In the specific case illustrated in Figure 12, the use of the loanword “road map”, which entered the Italian vocabulary through the journalistic language with reference to the Israeli-Palestinian conflict, is becoming more and more frequent, thus potentially affecting the way interpreters may deal with this phenomenon: as a matter of fact, interpreters tend to rely on automatic mechanisms to render the most frequent linguistic features (such as loanwords). This may be one of the reasons why the interpreter did not hesitate in using a translation strategy in this case (“hoja de ruta” is the semantic equivalent of “road map”); the translator did not opt for the same strategy, relying on a substitution (“plan de trabajo”), which may seem to be more frequent in interpreting (due to time constraints and the difficulties in retrieving the exact word, thus potentially leading to a reformulation). In this case, the translator’s aim was making the target text more recipient-oriented and clearer from a linguistic point of view.

Another example of same strategies used by interpreters and translators in the corpus is provided in Figure 13:


Figure 13. Example of same strategies

The loanword handicap (and the related expression portatori di handicap) has a long tradition in the Italian vocabulary (the first occurrences in the main Italian dictionaries date back to the late 19th century); the same applies for the Spanish language, but with a difference: the entry in the Diccionario de la Real Academia Española[10] is hándicap (with acute accent) and, in the Diccionario Clave[11], handicap is in italics, since it is classified as a foreign word. The Diccionario Panhispánico de Dudas[12] suggests the use of discapacitado or minusválido instead of the unnecessary anglicism handicapado. The choice made by the interpreter and the translator in this case (Figure 13) is particularly interesting because they both rely on an expansion, a strategy requiring additional efforts, especially in the simultaneous mode (Bartlomiejczyk 2006). It appears quite clearly that both interpreters and translators are particularly sensitive to the “politically correctness” issues inherent in language and one could assume that, within the European institutions, they are provided with guidelines on how to render/translate these potentially challenging phenomena: this could be one of the reasons why they both opted for an expansion of the original text, even if there was no need to further clarify the source message and despite the fact that the previous segment might have been particularly difficult to render in simultaneous mode.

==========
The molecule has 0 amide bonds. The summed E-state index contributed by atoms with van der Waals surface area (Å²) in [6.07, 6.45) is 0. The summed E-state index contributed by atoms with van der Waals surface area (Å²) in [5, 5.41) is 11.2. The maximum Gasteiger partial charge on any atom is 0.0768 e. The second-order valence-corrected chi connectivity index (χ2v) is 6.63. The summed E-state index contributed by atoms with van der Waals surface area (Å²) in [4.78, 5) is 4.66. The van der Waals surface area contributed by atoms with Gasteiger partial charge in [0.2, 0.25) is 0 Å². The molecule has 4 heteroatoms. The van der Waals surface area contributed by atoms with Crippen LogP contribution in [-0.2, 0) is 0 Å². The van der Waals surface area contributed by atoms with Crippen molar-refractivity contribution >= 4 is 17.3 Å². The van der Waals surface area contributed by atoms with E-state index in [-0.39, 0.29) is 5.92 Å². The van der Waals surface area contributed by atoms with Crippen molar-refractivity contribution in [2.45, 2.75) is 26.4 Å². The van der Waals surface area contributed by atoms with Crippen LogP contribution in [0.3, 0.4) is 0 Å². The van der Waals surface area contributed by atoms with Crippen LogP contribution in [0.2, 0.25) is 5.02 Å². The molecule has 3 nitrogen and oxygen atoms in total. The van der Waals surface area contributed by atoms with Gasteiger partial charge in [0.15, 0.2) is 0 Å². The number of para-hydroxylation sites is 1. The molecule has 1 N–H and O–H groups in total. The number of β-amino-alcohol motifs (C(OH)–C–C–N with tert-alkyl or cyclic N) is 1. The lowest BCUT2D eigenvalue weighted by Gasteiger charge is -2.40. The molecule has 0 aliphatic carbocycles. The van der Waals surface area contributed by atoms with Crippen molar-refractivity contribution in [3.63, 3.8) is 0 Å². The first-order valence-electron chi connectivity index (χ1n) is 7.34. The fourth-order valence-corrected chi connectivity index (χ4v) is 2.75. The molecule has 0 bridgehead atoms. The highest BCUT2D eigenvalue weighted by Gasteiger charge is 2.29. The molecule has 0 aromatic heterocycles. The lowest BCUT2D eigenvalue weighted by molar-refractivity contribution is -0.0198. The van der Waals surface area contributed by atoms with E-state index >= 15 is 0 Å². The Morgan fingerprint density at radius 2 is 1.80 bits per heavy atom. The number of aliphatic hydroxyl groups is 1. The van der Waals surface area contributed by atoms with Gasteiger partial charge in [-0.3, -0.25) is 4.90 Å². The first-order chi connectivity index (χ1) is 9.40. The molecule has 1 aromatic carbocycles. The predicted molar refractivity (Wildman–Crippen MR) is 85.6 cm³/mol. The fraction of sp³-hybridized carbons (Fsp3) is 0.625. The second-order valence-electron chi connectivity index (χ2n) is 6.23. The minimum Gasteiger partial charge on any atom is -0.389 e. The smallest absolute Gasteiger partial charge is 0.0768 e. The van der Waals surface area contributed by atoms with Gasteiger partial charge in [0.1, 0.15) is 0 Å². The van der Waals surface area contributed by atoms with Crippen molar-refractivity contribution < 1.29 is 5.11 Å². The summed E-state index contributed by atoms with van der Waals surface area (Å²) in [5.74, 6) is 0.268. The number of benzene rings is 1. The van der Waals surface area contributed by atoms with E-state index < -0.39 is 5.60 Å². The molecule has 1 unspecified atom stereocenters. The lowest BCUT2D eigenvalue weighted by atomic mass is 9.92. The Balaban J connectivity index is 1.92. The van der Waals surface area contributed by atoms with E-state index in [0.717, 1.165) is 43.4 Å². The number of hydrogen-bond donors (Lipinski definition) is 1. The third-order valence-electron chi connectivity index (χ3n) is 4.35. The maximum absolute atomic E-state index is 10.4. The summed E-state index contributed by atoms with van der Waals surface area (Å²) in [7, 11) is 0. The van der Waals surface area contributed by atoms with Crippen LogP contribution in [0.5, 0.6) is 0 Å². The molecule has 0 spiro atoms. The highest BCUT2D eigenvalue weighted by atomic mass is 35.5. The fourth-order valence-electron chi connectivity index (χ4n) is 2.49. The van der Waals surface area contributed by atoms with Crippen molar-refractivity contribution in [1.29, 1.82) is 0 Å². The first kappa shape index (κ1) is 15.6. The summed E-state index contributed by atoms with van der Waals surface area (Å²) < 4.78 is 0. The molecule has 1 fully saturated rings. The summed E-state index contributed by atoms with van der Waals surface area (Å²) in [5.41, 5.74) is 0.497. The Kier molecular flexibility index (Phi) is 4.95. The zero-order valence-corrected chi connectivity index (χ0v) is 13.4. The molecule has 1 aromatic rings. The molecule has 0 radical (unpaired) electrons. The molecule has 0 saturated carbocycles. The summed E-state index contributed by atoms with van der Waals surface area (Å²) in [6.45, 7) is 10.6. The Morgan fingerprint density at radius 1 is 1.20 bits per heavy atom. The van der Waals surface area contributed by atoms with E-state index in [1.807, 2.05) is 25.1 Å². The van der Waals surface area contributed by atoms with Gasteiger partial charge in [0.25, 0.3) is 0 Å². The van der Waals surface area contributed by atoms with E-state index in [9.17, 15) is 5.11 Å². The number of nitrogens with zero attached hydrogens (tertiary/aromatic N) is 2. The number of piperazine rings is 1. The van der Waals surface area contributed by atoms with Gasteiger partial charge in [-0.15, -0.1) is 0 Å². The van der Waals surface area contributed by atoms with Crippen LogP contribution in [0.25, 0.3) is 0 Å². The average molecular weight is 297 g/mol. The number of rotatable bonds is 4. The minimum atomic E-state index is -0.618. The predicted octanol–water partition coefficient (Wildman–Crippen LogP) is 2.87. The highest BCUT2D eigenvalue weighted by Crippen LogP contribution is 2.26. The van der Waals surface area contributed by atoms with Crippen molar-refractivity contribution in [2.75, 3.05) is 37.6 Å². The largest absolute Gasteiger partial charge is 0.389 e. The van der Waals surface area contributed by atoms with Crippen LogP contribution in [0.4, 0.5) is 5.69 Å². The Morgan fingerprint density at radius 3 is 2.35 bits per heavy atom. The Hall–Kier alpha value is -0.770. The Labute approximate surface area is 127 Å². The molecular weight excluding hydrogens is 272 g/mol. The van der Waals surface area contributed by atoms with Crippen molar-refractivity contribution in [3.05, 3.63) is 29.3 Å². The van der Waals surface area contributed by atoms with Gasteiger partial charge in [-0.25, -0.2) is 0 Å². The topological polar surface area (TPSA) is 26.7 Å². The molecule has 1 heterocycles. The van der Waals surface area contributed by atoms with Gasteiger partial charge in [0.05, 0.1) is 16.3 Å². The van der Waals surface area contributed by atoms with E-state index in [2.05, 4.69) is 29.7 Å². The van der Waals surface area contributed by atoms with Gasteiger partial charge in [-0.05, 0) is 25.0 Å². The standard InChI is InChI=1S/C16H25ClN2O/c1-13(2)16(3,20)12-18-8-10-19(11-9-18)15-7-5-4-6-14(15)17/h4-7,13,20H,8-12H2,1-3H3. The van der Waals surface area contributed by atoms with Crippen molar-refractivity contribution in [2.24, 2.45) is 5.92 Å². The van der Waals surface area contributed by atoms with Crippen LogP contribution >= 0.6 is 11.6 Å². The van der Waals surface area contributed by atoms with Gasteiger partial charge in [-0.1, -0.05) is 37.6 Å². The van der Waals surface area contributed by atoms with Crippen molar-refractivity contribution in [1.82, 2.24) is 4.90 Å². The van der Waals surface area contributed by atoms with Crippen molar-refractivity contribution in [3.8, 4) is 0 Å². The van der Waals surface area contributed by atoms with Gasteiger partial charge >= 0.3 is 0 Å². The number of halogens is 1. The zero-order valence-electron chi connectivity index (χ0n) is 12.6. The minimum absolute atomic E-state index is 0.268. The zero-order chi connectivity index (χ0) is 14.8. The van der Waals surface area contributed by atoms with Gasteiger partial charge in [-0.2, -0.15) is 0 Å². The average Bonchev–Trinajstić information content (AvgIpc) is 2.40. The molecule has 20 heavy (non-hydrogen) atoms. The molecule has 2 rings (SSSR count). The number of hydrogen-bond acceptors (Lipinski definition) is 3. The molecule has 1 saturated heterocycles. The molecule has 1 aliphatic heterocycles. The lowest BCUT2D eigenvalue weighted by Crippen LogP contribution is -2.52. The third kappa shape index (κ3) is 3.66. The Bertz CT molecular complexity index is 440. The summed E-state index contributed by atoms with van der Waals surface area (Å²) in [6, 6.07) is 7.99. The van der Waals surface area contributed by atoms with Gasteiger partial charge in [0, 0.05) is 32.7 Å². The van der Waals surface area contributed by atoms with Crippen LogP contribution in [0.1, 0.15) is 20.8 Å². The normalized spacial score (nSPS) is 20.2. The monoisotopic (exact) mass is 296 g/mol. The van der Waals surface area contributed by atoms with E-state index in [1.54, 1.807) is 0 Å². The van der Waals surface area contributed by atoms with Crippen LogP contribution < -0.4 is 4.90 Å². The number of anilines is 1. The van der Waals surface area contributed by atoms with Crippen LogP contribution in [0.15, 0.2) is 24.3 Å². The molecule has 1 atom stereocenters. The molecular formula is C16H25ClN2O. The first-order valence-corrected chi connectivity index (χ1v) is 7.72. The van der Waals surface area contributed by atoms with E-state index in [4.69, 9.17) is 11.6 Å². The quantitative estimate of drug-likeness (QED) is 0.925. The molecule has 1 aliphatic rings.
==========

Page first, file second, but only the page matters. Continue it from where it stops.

4. Conclusions

In this paper the methodological steps undertaken to create a bilingual (Italian > Spanish) intermodal (simultaneous interpreting and written translation) corpus for pedagogical purposes have been presented. The Anglintrad corpus is being built to explore the strategies used by interpreters and translators when dealing with unmodified English loanwords in the Italian source text. An easy-to-use classification of interpreting/translation strategies along with convenient parallel display of both source and target texts have been designed and can be exploited in interpreter and translation training.

A thorough analysis of the whole corpus was still beyond the scope of the present work. However, a preliminary data observation highlighted that in some cases translation and simultaneous interpreting are much closer than could be expected in terms of strategies applied to face the same problem within the same context and setting (see Figures 11 and 13). This may be due to the fact that both interpreters and translators within the European Parliament share a similar background, a demanding specialized training and the use of standardized terminology for certain terms is highly recommended by the DG Translation and Interpreting.

In other cases observed so far (see Figure 12), the strategies adopted by interpreters and translators can vary considerably due to a number of factors that are not only linked to the different time constraints but also to the different purposes and recipients of the interpreted and the translated renditions.

This dual approach in the observation of the same linguistic phenomenon provides a valuable opportunity entailing resourceful teaching applications for interpreter and translator training and practice. More specifically, in addition to the corpus under construction, the Anglintrad project includes the creation of a platform containing useful material for didactic purposes; this platform is currently being developed and will soon make the following material available to interpreting and translation trainees and teachers: first, the bilingual intermodal corpus (Italian original text – Spanish interpreted rendition – Spanish translated version) as described in Section 2, containing additional information on the speaker (name and surname, political group, sex), the type of source text (topic, delivery speed, type of delivery – impromptu or read) and the type of phenomenon detected in the source text (one-word or multiple-word anglicism, proper or common item); second, a terminological sheet for each phenomenon in the Italian sub-corpus (see Table 2), containing an in-depth analysis of the loanword and its history/use in the Italian language (frequency of use, definitions, contexts, specific domains, and so on); finally, a user-friendly classification of the strategies adopted by interpreters and translators (see Table 1), allowing for direct comparison between the two (same/different strategies).